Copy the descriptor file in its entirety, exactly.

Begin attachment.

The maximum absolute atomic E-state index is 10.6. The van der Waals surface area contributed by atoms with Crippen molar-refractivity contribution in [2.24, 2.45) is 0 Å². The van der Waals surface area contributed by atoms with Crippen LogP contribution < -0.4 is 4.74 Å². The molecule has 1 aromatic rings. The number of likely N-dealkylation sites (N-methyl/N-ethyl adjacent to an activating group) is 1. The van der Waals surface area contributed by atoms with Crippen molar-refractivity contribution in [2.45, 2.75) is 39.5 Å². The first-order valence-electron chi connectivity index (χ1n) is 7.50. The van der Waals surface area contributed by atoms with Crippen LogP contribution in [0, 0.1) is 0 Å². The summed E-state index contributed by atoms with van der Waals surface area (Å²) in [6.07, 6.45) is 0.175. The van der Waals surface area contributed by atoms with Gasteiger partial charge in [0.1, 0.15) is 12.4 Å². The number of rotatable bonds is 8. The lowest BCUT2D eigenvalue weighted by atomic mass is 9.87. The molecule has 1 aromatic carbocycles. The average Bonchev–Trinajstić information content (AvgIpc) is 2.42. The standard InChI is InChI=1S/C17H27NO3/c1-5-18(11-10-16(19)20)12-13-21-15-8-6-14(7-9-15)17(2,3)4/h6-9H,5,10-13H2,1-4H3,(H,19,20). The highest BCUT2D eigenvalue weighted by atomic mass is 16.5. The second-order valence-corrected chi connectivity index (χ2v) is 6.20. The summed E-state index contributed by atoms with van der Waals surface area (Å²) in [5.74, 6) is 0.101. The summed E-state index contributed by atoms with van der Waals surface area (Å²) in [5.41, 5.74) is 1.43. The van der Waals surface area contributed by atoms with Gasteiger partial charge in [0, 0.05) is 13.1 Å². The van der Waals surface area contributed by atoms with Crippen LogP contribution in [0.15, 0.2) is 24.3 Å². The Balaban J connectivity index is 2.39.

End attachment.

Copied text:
The maximum absolute atomic E-state index is 10.6. The van der Waals surface area contributed by atoms with Crippen molar-refractivity contribution in [2.24, 2.45) is 0 Å². The van der Waals surface area contributed by atoms with Crippen LogP contribution < -0.4 is 4.74 Å². The molecule has 1 aromatic rings. The number of likely N-dealkylation sites (N-methyl/N-ethyl adjacent to an activating group) is 1. The van der Waals surface area contributed by atoms with Crippen molar-refractivity contribution in [2.45, 2.75) is 39.5 Å². The first-order valence-electron chi connectivity index (χ1n) is 7.50. The van der Waals surface area contributed by atoms with Crippen LogP contribution in [0, 0.1) is 0 Å². The summed E-state index contributed by atoms with van der Waals surface area (Å²) in [6.07, 6.45) is 0.175. The van der Waals surface area contributed by atoms with Gasteiger partial charge in [0.1, 0.15) is 12.4 Å². The number of rotatable bonds is 8. The lowest BCUT2D eigenvalue weighted by atomic mass is 9.87. The molecule has 1 aromatic carbocycles. The average Bonchev–Trinajstić information content (AvgIpc) is 2.42. The standard InChI is InChI=1S/C17H27NO3/c1-5-18(11-10-16(19)20)12-13-21-15-8-6-14(7-9-15)17(2,3)4/h6-9H,5,10-13H2,1-4H3,(H,19,20). The highest BCUT2D eigenvalue weighted by atomic mass is 16.5. The second-order valence-corrected chi connectivity index (χ2v) is 6.20. The summed E-state index contributed by atoms with van der Waals surface area (Å²) in [5.74, 6) is 0.101. The summed E-state index contributed by atoms with van der Waals surface area (Å²) in [5.41, 5.74) is 1.43. The van der Waals surface area contributed by atoms with Gasteiger partial charge in [0, 0.05) is 13.1 Å². The van der Waals surface area contributed by atoms with Crippen LogP contribution in [0.15, 0.2) is 24.3 Å². The Balaban J connectivity index is 2.39.